Saint-Gobain to upgrade Hoosick Falls treatment plant to remove contaminant


HOOSICK FALLS, N.Y. >> A corporation that owns a local manufacturing facility says it will pay to upgrade the village's wastewater treatment plant, a move that aims to remove a contaminant found in the public water supply last year.

The Saint-Gobain Corporation has agreed to fund a filtration system that would remove perfluorooctanoic acid, or PFOA, according to Mayor David Borge. In the meantime, the company is considering building a temporary system and could soon offer bottled water to the public.

The French company is the owner of the Saint-Gobain Performance Plastics at 14 McCaffrey St., which makes tapes and foams, and employs about 190 people.

It's been just over a year since PFOA, a carcinogen believed to cause some types of cancers, was first discovered in the village water supply. It's used in manufacturing non-stick coatings for cookware and waterproof, breathable membranes for clothing.

Since then, PFOA levels in groundwater at the Saint-Gobain site were found to be up to 45 times higher than what the federal government recommends.

Borge said the village water system is in full compliance at the county, state and federal level.

"In fact, we exceed most of them," he said in an interview on Tuesday.

Water will continue to flow from the public water system. Saint-Gobain will soon make bottled water available to those who would prefer it over tap water, he said.

It was not clear when bottled water would be made available and efforts to reach a Saint-Gobain spokesperson on Tuesday were unsuccessful.

The upgrades to the water treatment plant were previously reported to cost about $2 million.

Residents have called for more transparency from both the village and Saint-Gobain, and expressed concerns over the contaminant. Possible health effects of PFOA that are often cited include kidney and testicular cancer, and thyroid disease.

A group called Healthy Hoosick Water, led by physician Marcus Martinez, was established. Also created was a Facebook page, PFOA in Hoosick Falls.

"There has to be a legally, enforceable agreement among all of the stakeholders," attorney David Engel of Albany's Nolan & Heller, LLP, representing Healthy Hoosick Water, told the Banner on Tuesday. "We're going to continue with our efforts until we arrive at a legally sufficient and comprehensive resolution."

PFOA is not one of the 90 contaminants regulated under the Safe Water Drinking Act, the main federal law meant to ensure drinking water quality.

It's categorized as an "emerging contaminant" by the federal Environmental Protection Agency (EPA), "a chemical or material that is characterized by a perceived, potential, or real threat to human health or the environment or by a lack of published health standards."

It's also one of 100 chemicals and 12 microbes on the EPA's Contaminant Candidate List that are known to be in public water supplies but are not regulated.

In 2009, the EPA established a "provisional health advisory" that limits the amount of PFOA in drinking water to 400 parts per trillion.

Samples taken last October, requested by the village, were found to have PFOA levels between 170 and 540 parts per trillion. In response, a well that had served as the prime water supply was replaced with another.

Additional samples taken from the public water supply in June were found to have PFOA levels as high as 662 ppt.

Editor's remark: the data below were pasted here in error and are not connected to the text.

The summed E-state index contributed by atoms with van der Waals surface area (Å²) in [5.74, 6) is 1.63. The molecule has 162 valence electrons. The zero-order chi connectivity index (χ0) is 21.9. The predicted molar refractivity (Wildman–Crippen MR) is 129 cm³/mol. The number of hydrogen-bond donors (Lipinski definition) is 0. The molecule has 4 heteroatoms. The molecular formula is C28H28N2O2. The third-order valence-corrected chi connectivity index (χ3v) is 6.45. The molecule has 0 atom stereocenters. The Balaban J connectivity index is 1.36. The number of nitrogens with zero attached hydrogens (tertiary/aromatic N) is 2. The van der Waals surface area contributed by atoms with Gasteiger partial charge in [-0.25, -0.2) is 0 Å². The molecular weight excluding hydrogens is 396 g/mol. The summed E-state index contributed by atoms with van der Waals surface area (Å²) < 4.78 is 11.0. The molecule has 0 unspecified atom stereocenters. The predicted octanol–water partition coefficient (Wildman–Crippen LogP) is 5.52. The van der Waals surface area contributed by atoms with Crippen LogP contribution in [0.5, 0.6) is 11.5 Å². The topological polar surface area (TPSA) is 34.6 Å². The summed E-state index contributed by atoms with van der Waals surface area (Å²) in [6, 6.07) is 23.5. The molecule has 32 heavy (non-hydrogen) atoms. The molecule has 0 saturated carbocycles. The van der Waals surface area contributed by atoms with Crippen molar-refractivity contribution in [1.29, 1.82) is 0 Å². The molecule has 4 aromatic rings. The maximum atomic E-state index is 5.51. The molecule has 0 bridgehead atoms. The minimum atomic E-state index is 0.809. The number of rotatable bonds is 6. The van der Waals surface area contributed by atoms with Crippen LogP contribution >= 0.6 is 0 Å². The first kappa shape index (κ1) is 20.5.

Saint-Gobain voluntarily informed the EPA of the contaminant's presence through a letter that was hand-delivered to the EPA's Washington, D.C. headquarters in December of 2014,

An attorney representing the company wrote that the Hoosick Falls facility processes things that were made with PFOA, "but it is not and never has been a manufacturer, processor, distributor or user of PFOA per se anywhere in the United States" and had participated in a voluntary industry phase-out effort by purchasing raw materials with decreasing levels of PFOA as an ingredient.

Recent tests done at five wells dug at the Saint-Gobain property showed PFOA levels between 570 ppt and 18,000 ppt. The latter level is 45 times higher than the EPA's advisory level of 400 ppt.

Dina Silver Pokedoff, a spokeswoman based in Saint-Gobain's headquarters in Malvern, Pa., confirmed recently that the company is in talks with the village "about appropriate water treatment options, including the activated carbon water treatment system that village officials have identified as their preferred solution for this issue."

"As members of this community, we have been and remain committed to coordinating with Village officials to find a solution to this problem," she wrote in an email last week. "We live and work here and we will work with the community to find a solution to this issue."

The contaminant has not been found in the Hoosick Falls Central School District water supply. That system, drawing from two wells on the school's campus, serves some 1,600 individuals, according to the state, and is independent from any municipal system. Water testing done earlier this year found negligible PFOA levels of fewer than 2.24 ppt, according to a message on the district's website.

Borge said representatives from Saint-Gobain, including Business Manager Philip Guy from the local plant, gave a very positive presentation on Nov. 12.

Borge acknowledged that the EPA is in a data gathering phase to determine whether to create a standard for how much PFOA is allowed in a water supply.

"We won't have to wait [for a standard to be created]," Borge said. "We will go forward with the filtration system that we know for a fact will work."

Contact Edward Damon at 413-770-6979


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